Therapy sessions with Ashley
What will our first session together be like? What happens in ongoing sessions?
The first session is always an intake, and it's just getting to know the client. We will also come up with goals to work on. Ongoing sessions are usually client led. I always say I go where you go. During sessions, I will tie in the goals that we came up with in the beginning, but I follow rather than lead unless the client prefers otherwise. I do this because the client is actually the expert, and I honor that.
How long do clients typically see you for?
Clients typically see me for an average 3-6 months, but it is sometimes longer. I leave it up to the client.
Are there any books you often recommend to clients?
The Body Keeps the Score is one that I have recommended!
How do you help ensure I'm making progress in therapy?
I assess progress through progress notes and assessments. In the beginning, I will have a client complete assessments and then in three months, I will have the client fill them out again.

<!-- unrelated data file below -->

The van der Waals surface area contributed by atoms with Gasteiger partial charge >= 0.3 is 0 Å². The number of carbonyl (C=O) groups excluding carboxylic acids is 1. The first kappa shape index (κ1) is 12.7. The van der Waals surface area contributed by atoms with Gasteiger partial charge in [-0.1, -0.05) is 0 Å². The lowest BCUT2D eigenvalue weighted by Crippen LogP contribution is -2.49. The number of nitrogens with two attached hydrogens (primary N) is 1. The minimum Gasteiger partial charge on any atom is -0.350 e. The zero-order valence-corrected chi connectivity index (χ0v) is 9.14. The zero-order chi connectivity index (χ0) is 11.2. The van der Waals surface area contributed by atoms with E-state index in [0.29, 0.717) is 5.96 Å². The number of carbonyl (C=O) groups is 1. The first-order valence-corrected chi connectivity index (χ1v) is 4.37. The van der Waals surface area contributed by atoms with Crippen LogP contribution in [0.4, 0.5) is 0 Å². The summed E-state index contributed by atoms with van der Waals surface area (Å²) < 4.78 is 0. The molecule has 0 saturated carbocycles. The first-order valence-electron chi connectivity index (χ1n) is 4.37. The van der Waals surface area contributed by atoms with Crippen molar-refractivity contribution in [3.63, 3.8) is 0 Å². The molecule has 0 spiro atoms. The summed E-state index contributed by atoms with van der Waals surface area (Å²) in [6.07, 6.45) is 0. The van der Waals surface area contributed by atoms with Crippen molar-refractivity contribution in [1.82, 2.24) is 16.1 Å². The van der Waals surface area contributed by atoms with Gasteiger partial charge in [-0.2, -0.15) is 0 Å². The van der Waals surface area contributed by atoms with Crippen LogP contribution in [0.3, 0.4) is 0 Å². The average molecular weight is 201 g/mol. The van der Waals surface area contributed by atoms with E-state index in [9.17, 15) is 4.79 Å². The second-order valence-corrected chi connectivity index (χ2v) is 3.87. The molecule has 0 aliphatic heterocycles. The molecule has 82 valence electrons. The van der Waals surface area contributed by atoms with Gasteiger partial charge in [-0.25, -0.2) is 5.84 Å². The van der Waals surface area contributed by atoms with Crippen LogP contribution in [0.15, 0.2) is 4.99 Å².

How do I know that it’s time to start seeking therapy?
It's time to seek therapy when you feel that you're not functioning as well as you used to or believe you should.
How can I prepare for our first session?
Clients don't need to bring anything - just themselves! I make the process very easy.
How will I know it’s time to end my time in therapy with you or reduce session frequency?
We will discuss goals that we came up with. If we both feel that the goals have been met and the client can continue to live a healthy life without therapy then I first reduce session frequency and if there's still progression then we terminate.
Why should I seek therapy, rather than turning to my partner, friends, or other loved ones?
Having a support system is great, but people have their own personal issues too. People may not be able to help you the way that you need in order to make lasting change.
What advice would you share with therapy seekers?
It may seem scary or nerve-wrecking to start therapy but just take the leap! It's always worth an attempt.
Visit Ashley’s profile to read more about her and book an initial call!